courage to continue
Faith directs you to the path; courage will give you the energy to continue.
During my time in Korea, I heard many stories about respected monks and nuns, and how hard they practiced. I was always inspired by these tales. There was a story of a monk who worked all day and meditated all night, for months on end. Many tried to join him but very few could follow his example. Master Kusan himself told us of a time when he felt he had to practice very hard in order to help a dying friend. He had promised his friend that in his stead he would become awakened within forty-five days. For the final two weeks, he meditated on tiptoe because he was afraid he would fall asleep and not attain awakening. On another occasion, I visited some nuns who were doing a three·year silent retreat. I was so impressed by their dedication and lightness; they managed to joke and make me laugh in the midst of their deep silence.
All these meditators were inspired by their own great courage. Nobody had forced them to do what they were doing. They were just so determined, so convinced of the merits of meditation, and with such faith in their own buddha—nature, that they gave the practice all they had.
You require courage to face your mental and emotional habits. It is easy to say that you do not have the time to meditate, that maybe you will do it tomorrow when you are less busy or at the weekend when you are less tired. You need the courage to meditate now, in this unrepeatable moment, whether tired or busy, sad or happy.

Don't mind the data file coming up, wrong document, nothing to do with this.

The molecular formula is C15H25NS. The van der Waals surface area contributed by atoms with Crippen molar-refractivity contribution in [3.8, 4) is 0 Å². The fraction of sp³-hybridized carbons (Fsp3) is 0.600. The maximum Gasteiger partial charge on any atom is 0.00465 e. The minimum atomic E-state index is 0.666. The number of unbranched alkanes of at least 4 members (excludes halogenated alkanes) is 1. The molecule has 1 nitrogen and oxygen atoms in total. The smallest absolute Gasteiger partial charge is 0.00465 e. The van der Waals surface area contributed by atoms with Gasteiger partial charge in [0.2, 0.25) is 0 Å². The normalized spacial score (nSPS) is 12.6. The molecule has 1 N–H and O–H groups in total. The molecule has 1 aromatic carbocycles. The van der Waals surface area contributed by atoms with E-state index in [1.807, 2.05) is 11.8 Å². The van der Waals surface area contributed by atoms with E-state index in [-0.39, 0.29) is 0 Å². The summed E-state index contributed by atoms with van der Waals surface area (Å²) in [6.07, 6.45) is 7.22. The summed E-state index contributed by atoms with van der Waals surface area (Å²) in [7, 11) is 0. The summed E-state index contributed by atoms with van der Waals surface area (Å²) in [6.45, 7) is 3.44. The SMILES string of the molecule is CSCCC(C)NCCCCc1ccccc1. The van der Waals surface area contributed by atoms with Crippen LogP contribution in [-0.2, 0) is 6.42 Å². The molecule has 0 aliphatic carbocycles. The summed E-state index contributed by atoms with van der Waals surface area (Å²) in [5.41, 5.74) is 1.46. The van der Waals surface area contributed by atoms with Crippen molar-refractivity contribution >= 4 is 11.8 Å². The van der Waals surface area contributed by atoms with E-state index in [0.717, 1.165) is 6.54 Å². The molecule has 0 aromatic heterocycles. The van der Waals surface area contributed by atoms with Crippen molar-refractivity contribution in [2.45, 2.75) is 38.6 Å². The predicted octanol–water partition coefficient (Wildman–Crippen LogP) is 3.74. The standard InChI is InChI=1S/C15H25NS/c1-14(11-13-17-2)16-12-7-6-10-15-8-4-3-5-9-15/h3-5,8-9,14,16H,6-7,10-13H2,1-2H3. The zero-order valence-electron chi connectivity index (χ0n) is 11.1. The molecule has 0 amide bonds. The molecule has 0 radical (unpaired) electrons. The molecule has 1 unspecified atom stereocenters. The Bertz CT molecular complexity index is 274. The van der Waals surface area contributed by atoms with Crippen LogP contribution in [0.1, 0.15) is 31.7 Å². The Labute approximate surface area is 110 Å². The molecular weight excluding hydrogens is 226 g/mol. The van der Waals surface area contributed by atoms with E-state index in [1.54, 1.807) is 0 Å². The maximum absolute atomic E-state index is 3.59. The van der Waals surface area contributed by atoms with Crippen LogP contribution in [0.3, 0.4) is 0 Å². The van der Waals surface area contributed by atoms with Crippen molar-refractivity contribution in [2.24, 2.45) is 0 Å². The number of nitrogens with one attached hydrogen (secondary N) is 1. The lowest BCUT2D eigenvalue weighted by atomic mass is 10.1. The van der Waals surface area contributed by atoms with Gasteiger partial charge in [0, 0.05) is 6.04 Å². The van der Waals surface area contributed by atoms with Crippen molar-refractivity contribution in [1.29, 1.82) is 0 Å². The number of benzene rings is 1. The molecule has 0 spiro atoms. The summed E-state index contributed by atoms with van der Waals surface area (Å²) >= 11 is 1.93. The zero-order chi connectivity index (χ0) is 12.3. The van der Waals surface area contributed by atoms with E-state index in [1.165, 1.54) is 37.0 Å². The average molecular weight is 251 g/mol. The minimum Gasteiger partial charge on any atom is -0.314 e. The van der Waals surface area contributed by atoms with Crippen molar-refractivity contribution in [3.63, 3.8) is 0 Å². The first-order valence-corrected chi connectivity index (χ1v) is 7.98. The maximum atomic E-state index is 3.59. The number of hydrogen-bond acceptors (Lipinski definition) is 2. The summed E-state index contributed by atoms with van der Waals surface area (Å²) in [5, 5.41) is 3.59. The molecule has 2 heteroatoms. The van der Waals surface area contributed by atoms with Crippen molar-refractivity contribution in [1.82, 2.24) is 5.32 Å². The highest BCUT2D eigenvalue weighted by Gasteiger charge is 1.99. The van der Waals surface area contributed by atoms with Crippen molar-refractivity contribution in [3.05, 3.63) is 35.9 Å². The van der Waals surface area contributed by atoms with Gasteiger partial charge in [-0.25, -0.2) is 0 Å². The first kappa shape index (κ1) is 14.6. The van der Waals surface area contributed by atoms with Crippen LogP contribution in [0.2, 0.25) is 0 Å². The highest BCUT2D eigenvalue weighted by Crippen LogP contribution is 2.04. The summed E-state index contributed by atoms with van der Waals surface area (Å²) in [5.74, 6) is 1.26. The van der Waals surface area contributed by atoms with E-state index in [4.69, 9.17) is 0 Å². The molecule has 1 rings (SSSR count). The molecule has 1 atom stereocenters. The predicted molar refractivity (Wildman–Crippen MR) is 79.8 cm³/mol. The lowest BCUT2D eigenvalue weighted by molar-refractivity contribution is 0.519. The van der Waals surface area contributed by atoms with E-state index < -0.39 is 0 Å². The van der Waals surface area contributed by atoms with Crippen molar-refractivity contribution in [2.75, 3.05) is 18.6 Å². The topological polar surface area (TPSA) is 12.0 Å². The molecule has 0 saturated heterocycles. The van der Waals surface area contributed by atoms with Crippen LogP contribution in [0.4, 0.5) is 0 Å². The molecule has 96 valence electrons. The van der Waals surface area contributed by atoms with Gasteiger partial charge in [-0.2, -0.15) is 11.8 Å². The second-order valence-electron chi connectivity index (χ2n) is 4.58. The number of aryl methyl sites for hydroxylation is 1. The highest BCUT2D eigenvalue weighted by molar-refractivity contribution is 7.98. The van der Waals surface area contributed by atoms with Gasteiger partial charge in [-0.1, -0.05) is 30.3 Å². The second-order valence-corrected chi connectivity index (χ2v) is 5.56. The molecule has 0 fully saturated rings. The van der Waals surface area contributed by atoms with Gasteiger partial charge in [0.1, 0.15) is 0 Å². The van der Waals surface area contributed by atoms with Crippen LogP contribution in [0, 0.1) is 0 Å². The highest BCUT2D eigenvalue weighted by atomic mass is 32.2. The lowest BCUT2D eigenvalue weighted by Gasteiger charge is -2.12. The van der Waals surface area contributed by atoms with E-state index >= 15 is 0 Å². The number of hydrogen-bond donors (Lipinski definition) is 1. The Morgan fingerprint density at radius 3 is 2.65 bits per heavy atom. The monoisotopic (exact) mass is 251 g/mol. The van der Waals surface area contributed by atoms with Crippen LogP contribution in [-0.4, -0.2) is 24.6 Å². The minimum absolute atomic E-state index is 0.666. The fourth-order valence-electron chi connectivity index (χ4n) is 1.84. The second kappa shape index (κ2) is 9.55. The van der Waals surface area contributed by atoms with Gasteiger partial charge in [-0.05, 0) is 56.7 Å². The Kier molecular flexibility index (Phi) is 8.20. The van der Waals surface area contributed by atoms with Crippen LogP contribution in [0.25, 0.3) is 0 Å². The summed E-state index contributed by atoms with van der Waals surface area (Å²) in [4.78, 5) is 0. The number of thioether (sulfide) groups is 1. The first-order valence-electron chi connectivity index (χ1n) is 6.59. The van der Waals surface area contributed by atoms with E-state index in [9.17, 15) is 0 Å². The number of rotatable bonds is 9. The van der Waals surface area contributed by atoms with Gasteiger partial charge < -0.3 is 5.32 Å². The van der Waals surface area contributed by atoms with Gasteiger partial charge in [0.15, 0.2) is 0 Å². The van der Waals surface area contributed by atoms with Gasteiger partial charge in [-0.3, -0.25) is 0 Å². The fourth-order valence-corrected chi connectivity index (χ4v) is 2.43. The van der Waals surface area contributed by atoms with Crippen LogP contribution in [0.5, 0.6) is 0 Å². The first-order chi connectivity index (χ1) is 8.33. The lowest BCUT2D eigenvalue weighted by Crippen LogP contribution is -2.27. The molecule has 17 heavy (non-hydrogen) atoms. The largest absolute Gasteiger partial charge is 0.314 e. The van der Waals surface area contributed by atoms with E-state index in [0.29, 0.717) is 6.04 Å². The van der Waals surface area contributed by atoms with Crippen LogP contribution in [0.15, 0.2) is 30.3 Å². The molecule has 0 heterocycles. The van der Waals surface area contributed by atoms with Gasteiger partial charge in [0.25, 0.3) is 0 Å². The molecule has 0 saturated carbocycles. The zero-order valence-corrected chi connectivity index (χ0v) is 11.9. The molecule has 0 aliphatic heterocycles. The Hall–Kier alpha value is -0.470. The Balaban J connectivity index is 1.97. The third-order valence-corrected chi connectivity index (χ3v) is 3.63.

When you meditate, it is essential to have the courage to concentrate and enquire. As you sit quietly, doing nothing, you will very quickly be caught up in day-dreams, fantasies or worries. Courage bolsters your determination, reminds you to straighten your back and reaffirms your intention to be aware, to be awake, to be present. It enables you to break out of a dull or lazy state of mind and to resist tempting thoughts.
going beyond your habits and patterns
Going beyond the way of living that is easiest for you requires a great deal of courage. When meditation is difficult, courage gives you the motivation to persevere.
Master Kusan used to say that
sometimes meditation is as easy as pushing a boat on ice, but at other
times as difficult as dragging to a well a cow who does not want to
drink. You need the courage to enquire, to question your habits, to
step into the unknown. One of the paradoxes of meditation is that faith
and enquiry are equally important. Faith alone can make you narrow—minded;
enquiry alone can
make you agitated. The practice of one helps and supports the
practice of the other.